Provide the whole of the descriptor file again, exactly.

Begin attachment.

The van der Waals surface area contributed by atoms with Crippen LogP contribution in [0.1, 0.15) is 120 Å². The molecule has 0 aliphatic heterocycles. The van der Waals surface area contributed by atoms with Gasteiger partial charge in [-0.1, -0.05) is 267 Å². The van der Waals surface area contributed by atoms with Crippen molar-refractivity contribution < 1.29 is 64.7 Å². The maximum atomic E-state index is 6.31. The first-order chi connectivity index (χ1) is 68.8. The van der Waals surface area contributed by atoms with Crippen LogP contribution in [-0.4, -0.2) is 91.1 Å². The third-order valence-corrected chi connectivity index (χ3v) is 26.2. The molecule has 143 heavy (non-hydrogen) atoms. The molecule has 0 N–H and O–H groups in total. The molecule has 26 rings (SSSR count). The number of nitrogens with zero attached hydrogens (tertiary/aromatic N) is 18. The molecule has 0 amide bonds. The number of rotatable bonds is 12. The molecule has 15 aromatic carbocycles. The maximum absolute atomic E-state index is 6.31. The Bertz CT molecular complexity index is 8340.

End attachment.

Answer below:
The van der Waals surface area contributed by atoms with Crippen LogP contribution in [0.1, 0.15) is 120 Å². The molecule has 0 aliphatic heterocycles. The van der Waals surface area contributed by atoms with Gasteiger partial charge in [-0.1, -0.05) is 267 Å². The van der Waals surface area contributed by atoms with Crippen molar-refractivity contribution < 1.29 is 64.7 Å². The maximum atomic E-state index is 6.31. The first-order chi connectivity index (χ1) is 68.8. The van der Waals surface area contributed by atoms with Crippen LogP contribution in [-0.4, -0.2) is 91.1 Å². The third-order valence-corrected chi connectivity index (χ3v) is 26.2. The molecule has 143 heavy (non-hydrogen) atoms. The molecule has 0 N–H and O–H groups in total. The molecule has 26 rings (SSSR count). The number of nitrogens with zero attached hydrogens (tertiary/aromatic N) is 18. The molecule has 0 amide bonds. The number of rotatable bonds is 12. The molecule has 15 aromatic carbocycles. The maximum absolute atomic E-state index is 6.31. The Bertz CT molecular complexity index is 8340.